Caitlin Keogh, Playing a Song, 2018, acrylic on canvas, 72 × 54".

Caitlin Keogh

The Approach

Caitlin Keogh, Playing a Song, 2018, acrylic on canvas, 72 × 54".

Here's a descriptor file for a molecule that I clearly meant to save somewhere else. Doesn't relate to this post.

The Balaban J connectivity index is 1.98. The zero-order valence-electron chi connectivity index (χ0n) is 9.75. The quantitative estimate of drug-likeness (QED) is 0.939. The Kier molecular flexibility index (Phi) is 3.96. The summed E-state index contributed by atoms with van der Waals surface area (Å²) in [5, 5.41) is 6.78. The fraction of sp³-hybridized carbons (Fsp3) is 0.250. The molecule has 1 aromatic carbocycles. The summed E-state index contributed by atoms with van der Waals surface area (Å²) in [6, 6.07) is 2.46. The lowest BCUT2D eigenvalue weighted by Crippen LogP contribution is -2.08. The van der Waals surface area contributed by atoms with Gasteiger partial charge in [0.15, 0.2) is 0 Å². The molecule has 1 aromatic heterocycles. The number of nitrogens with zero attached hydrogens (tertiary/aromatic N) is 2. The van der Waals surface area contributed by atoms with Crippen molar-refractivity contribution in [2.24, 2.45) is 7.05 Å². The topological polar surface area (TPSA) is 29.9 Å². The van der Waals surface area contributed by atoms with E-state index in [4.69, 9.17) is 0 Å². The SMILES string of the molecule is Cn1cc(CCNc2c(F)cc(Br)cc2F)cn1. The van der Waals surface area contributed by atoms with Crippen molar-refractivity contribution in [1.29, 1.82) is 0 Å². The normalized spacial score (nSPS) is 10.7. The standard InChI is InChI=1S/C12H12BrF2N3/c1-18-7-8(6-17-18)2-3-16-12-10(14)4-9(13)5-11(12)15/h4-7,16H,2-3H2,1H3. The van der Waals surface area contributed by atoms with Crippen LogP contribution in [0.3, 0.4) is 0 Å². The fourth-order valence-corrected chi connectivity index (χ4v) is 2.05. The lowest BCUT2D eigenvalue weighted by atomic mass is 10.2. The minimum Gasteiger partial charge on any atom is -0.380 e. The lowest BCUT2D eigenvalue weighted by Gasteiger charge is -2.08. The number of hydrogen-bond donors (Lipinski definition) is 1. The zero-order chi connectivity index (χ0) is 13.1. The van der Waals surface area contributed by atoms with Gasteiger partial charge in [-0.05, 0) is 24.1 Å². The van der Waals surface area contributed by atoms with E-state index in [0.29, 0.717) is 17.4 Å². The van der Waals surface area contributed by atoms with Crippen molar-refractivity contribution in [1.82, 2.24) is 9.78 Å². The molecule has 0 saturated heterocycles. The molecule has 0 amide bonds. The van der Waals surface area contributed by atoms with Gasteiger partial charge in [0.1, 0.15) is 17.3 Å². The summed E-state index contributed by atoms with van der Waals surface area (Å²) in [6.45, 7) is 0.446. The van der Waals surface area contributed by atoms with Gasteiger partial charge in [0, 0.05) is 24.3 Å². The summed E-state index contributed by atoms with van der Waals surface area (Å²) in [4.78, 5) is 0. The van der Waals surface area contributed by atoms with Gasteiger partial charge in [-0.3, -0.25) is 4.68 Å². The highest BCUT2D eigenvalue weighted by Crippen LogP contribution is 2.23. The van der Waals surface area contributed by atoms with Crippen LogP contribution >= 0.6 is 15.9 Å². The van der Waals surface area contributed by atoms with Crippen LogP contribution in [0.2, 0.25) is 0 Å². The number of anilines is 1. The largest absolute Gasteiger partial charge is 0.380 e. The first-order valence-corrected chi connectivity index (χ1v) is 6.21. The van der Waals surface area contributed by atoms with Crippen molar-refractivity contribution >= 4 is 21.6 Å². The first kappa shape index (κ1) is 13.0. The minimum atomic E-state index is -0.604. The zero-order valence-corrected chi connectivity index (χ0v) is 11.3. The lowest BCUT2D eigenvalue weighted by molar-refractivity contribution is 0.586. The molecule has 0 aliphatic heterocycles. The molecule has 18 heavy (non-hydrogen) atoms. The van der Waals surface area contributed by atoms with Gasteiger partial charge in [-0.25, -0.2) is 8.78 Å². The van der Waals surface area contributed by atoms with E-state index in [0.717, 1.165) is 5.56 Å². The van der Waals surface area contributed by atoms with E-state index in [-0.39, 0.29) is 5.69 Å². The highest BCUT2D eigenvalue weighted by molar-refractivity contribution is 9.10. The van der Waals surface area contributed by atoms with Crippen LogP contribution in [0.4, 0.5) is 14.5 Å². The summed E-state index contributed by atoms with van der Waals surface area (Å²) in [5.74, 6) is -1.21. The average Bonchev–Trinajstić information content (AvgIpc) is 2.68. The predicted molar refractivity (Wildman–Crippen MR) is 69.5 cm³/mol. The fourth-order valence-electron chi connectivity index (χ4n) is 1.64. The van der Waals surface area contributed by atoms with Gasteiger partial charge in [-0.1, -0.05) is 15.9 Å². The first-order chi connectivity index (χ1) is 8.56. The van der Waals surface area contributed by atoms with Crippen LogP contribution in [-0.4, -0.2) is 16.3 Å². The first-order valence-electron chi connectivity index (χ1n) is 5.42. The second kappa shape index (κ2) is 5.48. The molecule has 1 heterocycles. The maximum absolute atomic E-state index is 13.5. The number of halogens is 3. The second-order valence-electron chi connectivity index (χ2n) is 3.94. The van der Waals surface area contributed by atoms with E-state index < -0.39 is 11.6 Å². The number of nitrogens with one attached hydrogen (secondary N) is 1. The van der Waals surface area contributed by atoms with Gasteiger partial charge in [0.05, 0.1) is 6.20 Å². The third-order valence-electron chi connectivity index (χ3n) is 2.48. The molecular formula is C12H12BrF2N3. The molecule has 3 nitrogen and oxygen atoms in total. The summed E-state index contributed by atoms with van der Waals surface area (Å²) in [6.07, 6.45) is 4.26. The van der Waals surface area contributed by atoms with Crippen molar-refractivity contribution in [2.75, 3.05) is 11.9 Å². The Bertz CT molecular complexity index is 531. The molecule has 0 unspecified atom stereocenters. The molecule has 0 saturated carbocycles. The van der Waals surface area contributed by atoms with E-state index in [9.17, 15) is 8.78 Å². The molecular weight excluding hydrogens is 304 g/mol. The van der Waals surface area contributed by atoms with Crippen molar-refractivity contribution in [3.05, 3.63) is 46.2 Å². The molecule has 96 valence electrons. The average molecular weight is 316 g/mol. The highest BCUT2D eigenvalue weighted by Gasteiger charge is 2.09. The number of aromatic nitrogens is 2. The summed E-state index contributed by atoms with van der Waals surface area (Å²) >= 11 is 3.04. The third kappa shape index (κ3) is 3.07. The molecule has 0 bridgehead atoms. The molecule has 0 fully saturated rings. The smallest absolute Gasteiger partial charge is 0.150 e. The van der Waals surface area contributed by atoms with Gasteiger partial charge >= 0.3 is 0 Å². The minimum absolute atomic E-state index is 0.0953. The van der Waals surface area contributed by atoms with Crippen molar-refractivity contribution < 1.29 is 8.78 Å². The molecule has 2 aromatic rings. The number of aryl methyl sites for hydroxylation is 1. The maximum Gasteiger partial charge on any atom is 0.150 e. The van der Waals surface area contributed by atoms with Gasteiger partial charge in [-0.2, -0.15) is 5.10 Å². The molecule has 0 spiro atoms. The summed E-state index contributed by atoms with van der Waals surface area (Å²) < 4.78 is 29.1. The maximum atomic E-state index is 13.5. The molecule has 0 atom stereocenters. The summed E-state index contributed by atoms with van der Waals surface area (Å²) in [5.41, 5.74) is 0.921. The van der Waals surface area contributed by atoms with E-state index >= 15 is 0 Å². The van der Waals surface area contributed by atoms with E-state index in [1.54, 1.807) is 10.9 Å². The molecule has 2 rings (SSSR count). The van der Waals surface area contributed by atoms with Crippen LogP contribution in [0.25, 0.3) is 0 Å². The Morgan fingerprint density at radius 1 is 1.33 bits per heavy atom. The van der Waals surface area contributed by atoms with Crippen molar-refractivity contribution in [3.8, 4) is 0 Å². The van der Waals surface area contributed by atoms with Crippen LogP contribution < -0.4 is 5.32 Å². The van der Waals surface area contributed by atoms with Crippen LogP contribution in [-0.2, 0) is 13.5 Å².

The charm of the six large paintings in “Alphabets and Daggers,” the first London solo show by the New York–based artist Caitlin Keogh, lay in their enigmatic nature. With their flat forms, bold outlines, and complex color palettes, these thinly painted, Pop-ish acrylic paintings combined motifs drawn from a wide variety of sources—from medieval marginalia and Victorian pottery to William Morris wallpaper and Fritz Kahn infographics—into compositions characterized by a beguiling, dreamlike lucidity. For instance, the mottled green ground of A Name is a Ribbon (all works 2018) morphed into a latticelike weave of seven arms with hands holding paintbrushes. Black outlines define the hands and arms, while the small breaks in the weave reveal a deep-yellow space beneath. Are the hands Keogh’s, painting the work we now see? Does each represent a different moment in her process?

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